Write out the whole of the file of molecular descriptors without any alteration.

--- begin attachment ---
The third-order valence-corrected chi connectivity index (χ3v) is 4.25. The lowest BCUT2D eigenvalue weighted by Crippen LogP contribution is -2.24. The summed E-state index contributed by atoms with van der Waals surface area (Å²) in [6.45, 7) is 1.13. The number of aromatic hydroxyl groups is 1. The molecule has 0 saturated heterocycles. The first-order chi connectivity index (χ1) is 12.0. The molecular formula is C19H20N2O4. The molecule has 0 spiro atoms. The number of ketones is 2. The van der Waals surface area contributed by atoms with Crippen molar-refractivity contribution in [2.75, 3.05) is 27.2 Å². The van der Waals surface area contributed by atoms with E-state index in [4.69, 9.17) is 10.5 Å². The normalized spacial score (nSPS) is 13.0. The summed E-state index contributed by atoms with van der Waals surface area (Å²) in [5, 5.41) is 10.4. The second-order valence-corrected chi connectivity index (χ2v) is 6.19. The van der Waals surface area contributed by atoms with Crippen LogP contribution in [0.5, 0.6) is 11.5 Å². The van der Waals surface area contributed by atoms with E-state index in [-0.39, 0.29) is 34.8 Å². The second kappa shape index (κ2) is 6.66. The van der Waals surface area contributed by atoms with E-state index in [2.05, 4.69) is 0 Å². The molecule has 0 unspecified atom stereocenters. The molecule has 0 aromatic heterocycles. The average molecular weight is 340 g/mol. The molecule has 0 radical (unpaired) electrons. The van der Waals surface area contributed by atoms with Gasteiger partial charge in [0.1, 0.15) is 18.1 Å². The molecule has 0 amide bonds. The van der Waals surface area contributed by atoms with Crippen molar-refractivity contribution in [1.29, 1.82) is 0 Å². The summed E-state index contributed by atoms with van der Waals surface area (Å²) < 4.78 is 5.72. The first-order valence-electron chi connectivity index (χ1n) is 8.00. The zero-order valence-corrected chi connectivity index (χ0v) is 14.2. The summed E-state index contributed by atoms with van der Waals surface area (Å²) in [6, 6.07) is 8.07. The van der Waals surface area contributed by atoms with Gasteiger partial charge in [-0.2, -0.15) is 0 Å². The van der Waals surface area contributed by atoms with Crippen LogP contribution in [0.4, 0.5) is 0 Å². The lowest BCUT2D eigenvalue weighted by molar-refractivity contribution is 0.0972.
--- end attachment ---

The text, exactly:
The third-order valence-corrected chi connectivity index (χ3v) is 4.25. The lowest BCUT2D eigenvalue weighted by Crippen LogP contribution is -2.24. The summed E-state index contributed by atoms with van der Waals surface area (Å²) in [6.45, 7) is 1.13. The number of aromatic hydroxyl groups is 1. The molecule has 0 saturated heterocycles. The first-order chi connectivity index (χ1) is 12.0. The molecular formula is C19H20N2O4. The molecule has 0 spiro atoms. The number of ketones is 2. The van der Waals surface area contributed by atoms with Crippen molar-refractivity contribution in [2.75, 3.05) is 27.2 Å². The van der Waals surface area contributed by atoms with E-state index in [4.69, 9.17) is 10.5 Å². The normalized spacial score (nSPS) is 13.0. The summed E-state index contributed by atoms with van der Waals surface area (Å²) in [5, 5.41) is 10.4. The second-order valence-corrected chi connectivity index (χ2v) is 6.19. The van der Waals surface area contributed by atoms with Crippen LogP contribution in [0.5, 0.6) is 11.5 Å². The van der Waals surface area contributed by atoms with E-state index in [-0.39, 0.29) is 34.8 Å². The second kappa shape index (κ2) is 6.66. The van der Waals surface area contributed by atoms with E-state index in [2.05, 4.69) is 0 Å². The molecule has 0 unspecified atom stereocenters. The molecule has 0 aromatic heterocycles. The average molecular weight is 340 g/mol. The molecule has 0 radical (unpaired) electrons. The van der Waals surface area contributed by atoms with Gasteiger partial charge in [0.1, 0.15) is 18.1 Å². The molecule has 0 amide bonds. The van der Waals surface area contributed by atoms with Crippen molar-refractivity contribution in [1.29, 1.82) is 0 Å². The summed E-state index contributed by atoms with van der Waals surface area (Å²) < 4.78 is 5.72. The first-order valence-electron chi connectivity index (χ1n) is 8.00. The zero-order valence-corrected chi connectivity index (χ0v) is 14.2. The summed E-state index contributed by atoms with van der Waals surface area (Å²) in [6, 6.07) is 8.07. The van der Waals surface area contributed by atoms with Gasteiger partial charge in [-0.2, -0.15) is 0 Å². The van der Waals surface area contributed by atoms with Crippen LogP contribution in [0.4, 0.5) is 0 Å². The lowest BCUT2D eigenvalue weighted by molar-refractivity contribution is 0.0972.